A Satire: Our Review of ‘Contagion’

A Satire: Our Review of ‘Contagion’

The COVID-19 virus is making everybody else do the exact same thing. I panic bought some things, although my $55 grocery bill isn’t as bad as everyone else’s. The self-isolation part was more difficult for this extrovert. I resented the cancelled plans and watched movies and went on dates since the WHO officially announced that the virus was pandemic. But it’s been 17 hours since I left my apartment and just like the rest of you, I watched Contagion again, which is currently the fourth most watched film on Netflix.

Some of the photos on the film’s Facebook site has comments of people asking themselves why they want to watch this. That’s a question I probably don’t answer in this piece. I was only going to see it just so I can watch Mitch Emhoff (Matt Damon) defend his wife Beth’s (Gwyneth Paltrow) purity, but the rest of the film suckered me in. I thought was going to get Oscar gold. But audiences between Swine flu and now still don’t appreciate it as a top tier Steven Soderbergh film. My macabre sense of humor saw this as a satire of government inefficiency. But Soderbergh made this at a time when America actually had a government.

It’s still as one of the surprisingly funniest films of all time, but the humour comes less from systemic failure as it is about fallibility at a personal level. Dr. Erin Mears (Kate Winslet) works for the CDC under Dr. Ellis Cheaver (Laurence Fishburne), doing his best while trying to fight of misinformation from guys like Alan Krumwede (Jude Law). He’s a blogger, we’re not all like that. Anyway, Mears advises Midwestern Americans on what to do during the MEV-1 pandemic’s first days and deals with local, tight-pursed bureaucrats, only to die because she ate at a Taco Bell that one time. Soderbergh, who also shot this film under a pseudonym, adapts Scott Z. Burns’ script that captures the harried nature of having to contain a disease that might kill millions.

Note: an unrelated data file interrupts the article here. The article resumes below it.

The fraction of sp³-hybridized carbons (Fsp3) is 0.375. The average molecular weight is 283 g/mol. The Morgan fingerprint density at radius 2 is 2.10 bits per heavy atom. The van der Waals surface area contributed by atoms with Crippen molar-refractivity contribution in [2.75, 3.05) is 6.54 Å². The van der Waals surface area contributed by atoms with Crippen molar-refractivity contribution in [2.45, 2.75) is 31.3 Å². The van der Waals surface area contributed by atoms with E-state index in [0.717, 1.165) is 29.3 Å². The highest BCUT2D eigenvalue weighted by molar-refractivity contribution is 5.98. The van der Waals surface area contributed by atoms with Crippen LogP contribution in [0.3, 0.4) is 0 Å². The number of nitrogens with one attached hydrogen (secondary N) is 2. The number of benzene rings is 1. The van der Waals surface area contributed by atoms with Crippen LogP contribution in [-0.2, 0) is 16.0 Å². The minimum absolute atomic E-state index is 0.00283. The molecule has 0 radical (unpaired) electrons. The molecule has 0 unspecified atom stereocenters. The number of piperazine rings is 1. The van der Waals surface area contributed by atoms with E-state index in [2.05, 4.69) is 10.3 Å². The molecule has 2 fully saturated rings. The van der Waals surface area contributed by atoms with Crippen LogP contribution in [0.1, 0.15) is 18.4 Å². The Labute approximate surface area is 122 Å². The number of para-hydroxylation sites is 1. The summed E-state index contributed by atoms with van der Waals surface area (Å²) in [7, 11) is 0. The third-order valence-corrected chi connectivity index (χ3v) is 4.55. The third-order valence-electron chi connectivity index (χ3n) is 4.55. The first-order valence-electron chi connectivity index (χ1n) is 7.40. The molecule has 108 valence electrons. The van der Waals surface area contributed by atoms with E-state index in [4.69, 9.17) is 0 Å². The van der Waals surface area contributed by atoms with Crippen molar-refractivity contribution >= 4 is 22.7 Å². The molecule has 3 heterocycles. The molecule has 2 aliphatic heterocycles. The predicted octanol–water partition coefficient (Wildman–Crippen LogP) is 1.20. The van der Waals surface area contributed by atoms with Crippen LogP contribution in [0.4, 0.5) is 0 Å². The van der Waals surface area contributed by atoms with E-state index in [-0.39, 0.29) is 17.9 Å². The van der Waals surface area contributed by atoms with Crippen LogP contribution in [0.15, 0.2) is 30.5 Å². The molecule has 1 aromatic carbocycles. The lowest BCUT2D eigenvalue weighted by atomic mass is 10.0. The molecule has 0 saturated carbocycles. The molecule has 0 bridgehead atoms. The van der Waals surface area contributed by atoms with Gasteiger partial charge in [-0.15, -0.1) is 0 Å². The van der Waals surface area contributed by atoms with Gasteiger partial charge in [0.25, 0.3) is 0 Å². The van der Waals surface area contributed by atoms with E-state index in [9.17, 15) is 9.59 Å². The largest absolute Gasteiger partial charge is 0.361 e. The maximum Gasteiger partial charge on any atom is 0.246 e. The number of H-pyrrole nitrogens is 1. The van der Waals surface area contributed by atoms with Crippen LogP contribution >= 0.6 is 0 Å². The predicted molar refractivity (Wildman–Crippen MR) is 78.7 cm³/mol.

The cast is mostly 90s heavy but there are actors here serving as a reminder that this is 2011 film. Remember Demetri Martin? He plays a Dr. David Eisenberg who works for Dr. Ally Hextall (Jennifer Ehle) who works for Cheever. There’s also Marion Cotillard who, I hope, gets out of Dolittle hell and plays characters like Dr. Maria Orontes, the one she plays here.

Netflix’s version doesn’t have the title cards saying Day 2, or how long Cheever and his crew will take to find a vaccine. Which is probably for the better since there will be less comparisons between this fictional pandemic and the real one that the world is currently experiencing. This version of Contagion, appropriately enough, occasionally records time and action through windshields and computer screens. Which reflects times before and during this pandemic, when people saw everything through screens. Gravitating towards this film and its merits seems understandable now.

Contagion is available both on Netflix and through Warner Brothers’ website.

This post was written by
While Paolo Kagaoan is not taking long walks in shrubbed areas, he occasionally watches movies and write about them. His credentials are as follows: he has a double major in English and Art History. This means that, for example, he will gush at the art direction in the Amityville house and will want to live there, which is a terrible idea because that house has ghosts. Follow him @paolokagaoan on Instagram but not while you're working.
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